For most men and women with IBS, a healthful life style is the most effective way to improve symptoms. This includes the following

If your main symptom is diarrhea, you should try not to have tea, coffee, alcohol, spicy foods and the artificial sweetener sorbitol, because these can increase your symptoms.

If you have constipation, you should try progressively adding more fiber-rich foods, such as bran, fruit and vegetables, in to your eating habits.

If bloating or wind is a problem, cutting out gas-producing foods, such as beans and green vegetables may help.

Other people who have IBS have discovered certain foods that can set-off the symptoms; then again, there is no easy way to go about identifying these particular foods. One way to achieve this would be to maintain a regular set of healthy foods in your diet and just try removing a single food at a time if the IBS symptoms appear. You may also seek advice from a dietician.

Stress is also one factor that can cause the symptoms. If this applies to you, handle your stress level with the help of relaxation techniques. Keeping notes on what symptoms appeared during certain activities or events can be a great help in distinguishing the most stressful experiences that can trigger IBS symptoms.

Having an active lifestyle and doing regular exercises can help in reducing stress and facilitating regular bowel movement.

If painkillers are needed to manage your pain, paracetamol is the better choice than ibuprofen or aspirin because these two have been found to aggravate the symptoms.

If self-help treatments are not effective for you, see your physician for guidance. They can also help you recognize issues that are making your IBS worse, and offer strategies about improvements you might look at making.

There are numerous over-the-counter treatments readily available from your everyday pharmacy that can relieve some of the symptoms of IBS. Those suffering from diarrhea may find some relief with anti-dirahhea medicines like loperamide, although they should only be used as needed. Laxatives, such as bran or ispaghula husk can be helpful. These are bulk-forming laxatives. However, some people find that bran makes their symptoms worse. Another option to bulk-forming medications is lactulose. This can help add water to your large bowel although it may also produce wind. There are also other forms of laxative which are more concentrated and bowel-stimulating such as senna, but you need to get medical advice prior to using these agents. Antispasmodic medicines, such as mebeverine hydrochloride and peppermint oil capsules, may help with pain and wind. Probiotics are harmless bacteria that are sometimes contained in yoghurts. There is some scientific evidence that certain strains can be helpful for IBS symptoms, but this is not conclusive.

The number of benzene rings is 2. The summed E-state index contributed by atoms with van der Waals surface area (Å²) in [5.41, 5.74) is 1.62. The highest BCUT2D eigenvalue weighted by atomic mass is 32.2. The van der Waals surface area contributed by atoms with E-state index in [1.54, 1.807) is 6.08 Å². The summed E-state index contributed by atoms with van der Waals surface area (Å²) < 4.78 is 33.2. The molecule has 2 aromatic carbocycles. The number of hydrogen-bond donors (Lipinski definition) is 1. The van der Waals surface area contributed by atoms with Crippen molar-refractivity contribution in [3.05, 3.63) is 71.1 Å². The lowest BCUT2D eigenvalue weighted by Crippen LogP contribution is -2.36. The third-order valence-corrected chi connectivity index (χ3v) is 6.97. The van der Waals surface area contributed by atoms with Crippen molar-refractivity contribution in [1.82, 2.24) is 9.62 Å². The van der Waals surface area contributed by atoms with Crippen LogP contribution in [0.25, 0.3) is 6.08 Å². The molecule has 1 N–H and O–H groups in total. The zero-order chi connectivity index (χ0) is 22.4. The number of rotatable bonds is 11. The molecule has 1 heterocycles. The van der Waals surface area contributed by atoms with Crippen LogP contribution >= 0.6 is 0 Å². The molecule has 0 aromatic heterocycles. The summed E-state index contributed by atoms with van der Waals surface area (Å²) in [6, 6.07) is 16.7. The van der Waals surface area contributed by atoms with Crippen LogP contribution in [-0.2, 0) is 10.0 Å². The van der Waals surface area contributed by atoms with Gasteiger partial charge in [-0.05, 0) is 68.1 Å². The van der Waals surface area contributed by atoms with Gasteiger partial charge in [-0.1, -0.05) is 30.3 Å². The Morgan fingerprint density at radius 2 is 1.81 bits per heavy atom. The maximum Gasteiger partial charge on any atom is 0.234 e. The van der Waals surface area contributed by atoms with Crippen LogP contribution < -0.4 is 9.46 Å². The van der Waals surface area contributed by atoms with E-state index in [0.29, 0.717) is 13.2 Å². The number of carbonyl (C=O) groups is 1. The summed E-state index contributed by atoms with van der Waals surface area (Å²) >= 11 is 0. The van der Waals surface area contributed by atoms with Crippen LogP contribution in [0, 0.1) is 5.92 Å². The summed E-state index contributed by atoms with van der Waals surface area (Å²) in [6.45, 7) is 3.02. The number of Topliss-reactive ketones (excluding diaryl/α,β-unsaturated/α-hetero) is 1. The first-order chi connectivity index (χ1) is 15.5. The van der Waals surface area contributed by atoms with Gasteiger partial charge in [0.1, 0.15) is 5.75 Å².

You can also go to your health practitioner for IBS drugs. These include prescription-only versions of the medicines mentioned above. Low-dose antidepressants are known to be helpful, whether or not you are not depressed.

Due to the fact psychological factors such as stress can induce IBS, talking remedies such as cognitive behavioural therapy or psychotherapy might be very helpful for IBS symptoms, in particular for individuals who have personal troubles to deal with. Your physician can refer you to a suitable therapist.